The National Museum in New Delhi is one of the largest museums in India.

New Delhi is home to several historic sites and museums. The National Museum which began with an exhibition of Indian art and artefacts at the Royal Academy in London in the winter of 1947–48[65] was later at the end was shown at the Rashtrapati Bhawan in 1949. Later it was to form a permanent National Museum. On 15 August 1949, the National Museum was formally inaugurated and currently has 200,000 works of art, both of Indian and foreign origin, covering over 5,000 years.[66]

The India Gate built in 1931 was inspired by the Arc de Triomphe in Paris.[67] It is the national monument of India commemorating the 90,000 soldiers of the Indian Army who lost their lives while fighting for the British Raj in World War I and the Third Anglo-Afghan War.[67] The monument is barricaded now with entry to inside arch restricted.

The Rajpath which was built similar to the Champs-Élysées in Paris is the ceremonial boulevard for the Republic of India located in New Delhi. The annual Republic Day parade takes place here on 26 January. The Beating retreat takes place here 2 days later.

Gandhi Memorial
The Rajghat, the final resting place of Mahatma Gandhi.

Gandhi Smriti in New Delhi is the location where Mahatma Gandhi spent the last 144 days of his life and was assassinated on 30 January 1948. Rajghat is the place where Mahatma Gandhi was cremated on 31 January 1948 after his assassination and his ashes were buried and make it a final resting place beside the sanctity of the Yamuna River. The Raj Ghat in the shape of large square platform with black marble was designed by architect Vanu Bhuta.

Jantar Mantar located in Connaught Place was built by Maharaja Jai Singh II of Jaipur. It consists of 13 architectural astronomy instruments. The primary purpose of the observatory was to compile astronomical tables, and to predict the times and movements of the sun, moon and planets.

New Delhi is home to Indira Gandhi Memorial Museum, National Gallery of Modern Art, National Museum of Natural History, National Rail Museum, National Handicrafts and Handlooms Museum, National Philatelic Museum, Nehru Planetarium, Shankar's International Dolls Museum.[68] and Supreme Court of India Museum.[69]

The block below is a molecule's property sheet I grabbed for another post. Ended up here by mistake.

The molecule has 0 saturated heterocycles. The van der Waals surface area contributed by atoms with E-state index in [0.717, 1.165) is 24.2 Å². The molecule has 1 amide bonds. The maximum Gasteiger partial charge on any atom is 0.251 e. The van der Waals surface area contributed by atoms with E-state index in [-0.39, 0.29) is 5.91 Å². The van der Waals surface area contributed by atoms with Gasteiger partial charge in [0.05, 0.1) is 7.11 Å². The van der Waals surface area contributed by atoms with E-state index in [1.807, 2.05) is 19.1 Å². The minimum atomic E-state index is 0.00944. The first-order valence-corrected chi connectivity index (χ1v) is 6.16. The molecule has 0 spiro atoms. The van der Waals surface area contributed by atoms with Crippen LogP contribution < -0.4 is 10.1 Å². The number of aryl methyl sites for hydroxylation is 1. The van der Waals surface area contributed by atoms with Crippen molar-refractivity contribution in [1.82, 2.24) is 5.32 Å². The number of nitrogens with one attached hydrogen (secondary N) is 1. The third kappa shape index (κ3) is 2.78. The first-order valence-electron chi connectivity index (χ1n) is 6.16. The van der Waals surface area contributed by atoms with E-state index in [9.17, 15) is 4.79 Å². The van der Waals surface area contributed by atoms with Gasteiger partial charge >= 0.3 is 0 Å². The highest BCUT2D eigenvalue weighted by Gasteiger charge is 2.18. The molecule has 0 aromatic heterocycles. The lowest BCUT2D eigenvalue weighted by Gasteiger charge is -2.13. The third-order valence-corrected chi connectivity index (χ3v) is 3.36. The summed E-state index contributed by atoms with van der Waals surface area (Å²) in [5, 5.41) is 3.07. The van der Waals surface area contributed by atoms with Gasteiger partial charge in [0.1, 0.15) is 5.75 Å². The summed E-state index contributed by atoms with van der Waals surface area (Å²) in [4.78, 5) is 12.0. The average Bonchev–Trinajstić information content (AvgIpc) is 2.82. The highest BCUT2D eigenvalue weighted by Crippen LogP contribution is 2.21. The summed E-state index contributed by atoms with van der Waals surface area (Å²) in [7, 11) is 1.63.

In the coming years, a new National War Memorial and Museum will be constructed in New Delhi[70][71] for 4,000 million (US$56 million).[72][73]

New Delhi is particularly renowned for its beautifully landscaped gardens that can look quite stunning in spring. The largest of these include Buddha Jayanti Park and the historic Lodi Gardens. In addition, there are the gardens in the Presidential Estate, the gardens along the Rajpath and India Gate, the gardens along Shanti Path, the Rose Garden, Nehru Park and the Railway Garden in Chanakya Puri. Also of note is the garden adjacent to the Jangpura Metro Station near the Defence Colony Flyover, as are the roundabout and neighbourhood gardens throughout the city.

The New Delhi Municipal Council (NDMC) area was declared the cleanest in North India, based on solid waste management, access to sanitation and other parameters of cleanliness, under the zone-wise Swachh Survekshan 2017.[74]

Transport

Gare-New-Delhi-intérieur
New Delhi railway station
Delhi-Gurgaon Expressway
The Delhi-Gurgaon Expressway, connecting Delhi to the Indira Gandhi International Airport